Not by a long shot. Lefty Dana Eveland couldn't get out of the fifth inning, Oakland's defense made two errors to give it 11 on the road trip, and the offense didn't make any noise until a last-gasp rally in the ninth inning fell short as Chicago salvaged a series split.
Still, the A's were mostly upbeat, preferring to look at the big picture that was the trip as opposed to the finale that was small in terms of highlights.
"We played great," shortstop Bobby Crosby said as he dressed for the charter flight home. "We played three really good teams [Toronto, Cleveland and Chicago] and came out 6-2. That's pretty quality."
Added Geren: "It was a good trip."
For Eveland, who was acquired from the Diamondbacks in December and sailed through Spring Training and his first two starts of the regular season, Tuesday represented his first struggles in green and gold. He gave up four runs (three earned) over 4 2/3 innings and allowed five hits, walked three, hit two batters and threw a wild pitch.
The three earned runs came in the fourth, on a long home run to left by another former Diamondbacks farmhand, Carlos Quentin. Prior to leaving a sinker over the plate to Quentin, Eveland had hit Paul Konerko with a pitch and walked Joe Crede with nobody out.
"I was with 'Q' last year, at [Triple-A] Tucson and in the Majors," Eveland said. "I was trying to throw something down, hoping he'd roll over it and hit into a double play.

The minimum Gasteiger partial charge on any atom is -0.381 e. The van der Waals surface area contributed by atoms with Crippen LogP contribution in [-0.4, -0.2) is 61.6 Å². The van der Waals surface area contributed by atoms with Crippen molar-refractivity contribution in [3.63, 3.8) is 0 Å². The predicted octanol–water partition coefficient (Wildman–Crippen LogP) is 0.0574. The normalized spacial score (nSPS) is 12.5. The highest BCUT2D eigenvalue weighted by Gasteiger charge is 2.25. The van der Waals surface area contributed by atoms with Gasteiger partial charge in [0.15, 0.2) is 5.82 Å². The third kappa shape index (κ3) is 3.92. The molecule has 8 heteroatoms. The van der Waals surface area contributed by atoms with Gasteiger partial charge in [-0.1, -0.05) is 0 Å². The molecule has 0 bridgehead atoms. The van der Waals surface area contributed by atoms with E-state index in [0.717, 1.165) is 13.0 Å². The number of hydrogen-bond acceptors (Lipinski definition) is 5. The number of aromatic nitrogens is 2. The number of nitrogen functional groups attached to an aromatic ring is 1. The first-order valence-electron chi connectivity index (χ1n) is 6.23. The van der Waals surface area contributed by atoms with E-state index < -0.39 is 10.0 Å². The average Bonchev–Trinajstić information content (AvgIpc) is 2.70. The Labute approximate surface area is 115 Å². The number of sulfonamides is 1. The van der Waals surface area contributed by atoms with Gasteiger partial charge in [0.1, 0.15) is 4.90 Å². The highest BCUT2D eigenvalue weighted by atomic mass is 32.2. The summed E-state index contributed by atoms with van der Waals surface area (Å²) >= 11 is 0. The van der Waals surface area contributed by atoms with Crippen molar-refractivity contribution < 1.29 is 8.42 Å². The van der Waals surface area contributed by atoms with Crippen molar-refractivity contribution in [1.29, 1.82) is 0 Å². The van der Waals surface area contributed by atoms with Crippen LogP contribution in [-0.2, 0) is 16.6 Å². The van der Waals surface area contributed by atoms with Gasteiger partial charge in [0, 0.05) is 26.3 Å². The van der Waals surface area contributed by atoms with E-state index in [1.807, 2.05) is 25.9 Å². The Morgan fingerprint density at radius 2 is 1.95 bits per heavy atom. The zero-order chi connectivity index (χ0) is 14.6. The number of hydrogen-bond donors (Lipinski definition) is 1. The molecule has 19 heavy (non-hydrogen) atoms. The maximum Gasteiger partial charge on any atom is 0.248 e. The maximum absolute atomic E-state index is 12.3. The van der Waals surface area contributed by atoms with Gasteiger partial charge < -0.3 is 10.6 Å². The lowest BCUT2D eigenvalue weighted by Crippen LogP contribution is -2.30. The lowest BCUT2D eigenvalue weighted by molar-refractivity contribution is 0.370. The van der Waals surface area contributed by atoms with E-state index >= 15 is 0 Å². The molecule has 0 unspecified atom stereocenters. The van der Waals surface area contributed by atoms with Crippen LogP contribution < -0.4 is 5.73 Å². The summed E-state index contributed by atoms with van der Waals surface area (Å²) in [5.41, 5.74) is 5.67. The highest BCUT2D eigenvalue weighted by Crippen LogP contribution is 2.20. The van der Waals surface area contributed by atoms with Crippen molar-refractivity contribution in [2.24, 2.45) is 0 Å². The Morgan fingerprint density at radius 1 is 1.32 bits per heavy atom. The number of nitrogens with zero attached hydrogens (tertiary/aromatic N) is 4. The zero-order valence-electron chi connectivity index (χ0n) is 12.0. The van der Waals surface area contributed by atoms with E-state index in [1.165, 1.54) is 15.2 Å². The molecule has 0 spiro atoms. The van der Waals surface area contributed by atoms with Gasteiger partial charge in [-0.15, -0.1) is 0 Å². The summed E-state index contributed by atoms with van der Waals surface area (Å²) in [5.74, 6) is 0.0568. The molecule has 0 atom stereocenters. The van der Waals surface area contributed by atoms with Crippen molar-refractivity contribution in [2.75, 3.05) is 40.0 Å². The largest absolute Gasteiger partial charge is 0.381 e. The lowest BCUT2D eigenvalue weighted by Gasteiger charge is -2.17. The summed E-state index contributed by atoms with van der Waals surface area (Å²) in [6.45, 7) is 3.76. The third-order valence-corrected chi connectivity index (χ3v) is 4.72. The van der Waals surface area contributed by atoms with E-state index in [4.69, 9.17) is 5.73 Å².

Quentin was looking for something to hit to the opposite field. What he got was yanked into the bleachers, hit so hard that A's left fielder Emil Brown didn't even bother with a courtesy drop-step.
"Dana, he has good stuff," Quentin said. "When he's down in the zone, he can be effective. [The home-run pitch] wasn't up, just over the plate a little bit. It was down, but sometimes I like the ball down. I'm not going to say it was a horrible pitch."
Eveland was tougher on himself while explaining that he struggled with the wind inside the stadium. That caused him some grip problems, which led to mechanical issues, which led to his sloppy fourth inning.
"It wasn't my best day," he conceded with a shrug. "It wasn't my favorite conditions to pitch in, but you can't point the finger at Mother Nature. You've got to deal with it, and I didn't do a very good job today."
The unearned run came in the fifth, when third baseman Donnie Murphy made a throwing error and Crosby dropped a popup. The A's made at least one error in every game of the trip, and the White Sox made them pay for Tuesday's with Crede's RBI single in the fifth to make it 4-0.
"That's one thing about this ballclub right now," White Sox skipper Ozzie Guillen said of his ballclub. "They don't give up any at-bats. They fight for every at-bat they have and take advantage of getting on base ... and then the big hit is coming up."
The big hit never really came for the A's. They were held to five singles and two walks by lefty John Danks, who worked 7 2/3 innings efficient innings to pick up his first win of the year.
"Their guy was just hitting his spot," Geren said. "He had a nice little tail on one side of the plate, cutter on the other."
Danks also got plenty of help. In the sixth inning alone, the White Six turned in three excellent defensive plays.
Third baseman Crede made a diving stop to rob Mark Ellis of a leadoff double, shortstop Orlando Cabrera made a nifty backhand pickup and a perfect throw to nail Daric Barton at first, and first baseman Nick Swisher made a tough play.
The White Sox made it four in a row when Quentin made a leaping catch at the wall in left to rob Brown of extra bases to open the seventh. Brown's sacrifice fly in the ninth was all that kept the A's from being sent home scoreless.
"[Danks] pitched well and they played great 'D' behind him," Crosby said. "Guys were hitting the ball hard ... [but] you can't aim the thing."